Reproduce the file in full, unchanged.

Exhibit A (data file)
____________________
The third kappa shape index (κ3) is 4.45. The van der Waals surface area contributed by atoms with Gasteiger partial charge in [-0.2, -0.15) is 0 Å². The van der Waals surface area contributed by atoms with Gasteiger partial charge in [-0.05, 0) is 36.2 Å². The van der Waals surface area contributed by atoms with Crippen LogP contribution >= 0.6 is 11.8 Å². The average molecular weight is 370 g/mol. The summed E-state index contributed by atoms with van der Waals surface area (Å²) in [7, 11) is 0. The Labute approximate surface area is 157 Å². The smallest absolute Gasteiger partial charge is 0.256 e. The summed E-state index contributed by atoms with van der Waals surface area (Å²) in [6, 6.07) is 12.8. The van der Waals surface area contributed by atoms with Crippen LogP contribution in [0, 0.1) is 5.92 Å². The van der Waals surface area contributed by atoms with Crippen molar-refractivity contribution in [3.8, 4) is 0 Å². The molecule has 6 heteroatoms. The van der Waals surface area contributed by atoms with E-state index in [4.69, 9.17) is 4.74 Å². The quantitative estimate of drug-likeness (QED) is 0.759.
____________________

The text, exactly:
The third kappa shape index (κ3) is 4.45. The van der Waals surface area contributed by atoms with Gasteiger partial charge in [-0.2, -0.15) is 0 Å². The van der Waals surface area contributed by atoms with Gasteiger partial charge in [-0.05, 0) is 36.2 Å². The van der Waals surface area contributed by atoms with Crippen LogP contribution >= 0.6 is 11.8 Å². The average molecular weight is 370 g/mol. The summed E-state index contributed by atoms with van der Waals surface area (Å²) in [7, 11) is 0. The Labute approximate surface area is 157 Å². The smallest absolute Gasteiger partial charge is 0.256 e. The summed E-state index contributed by atoms with van der Waals surface area (Å²) in [6, 6.07) is 12.8. The van der Waals surface area contributed by atoms with Crippen LogP contribution in [0, 0.1) is 5.92 Å². The van der Waals surface area contributed by atoms with Crippen molar-refractivity contribution in [3.8, 4) is 0 Å². The molecule has 6 heteroatoms. The van der Waals surface area contributed by atoms with E-state index in [4.69, 9.17) is 4.74 Å². The quantitative estimate of drug-likeness (QED) is 0.759.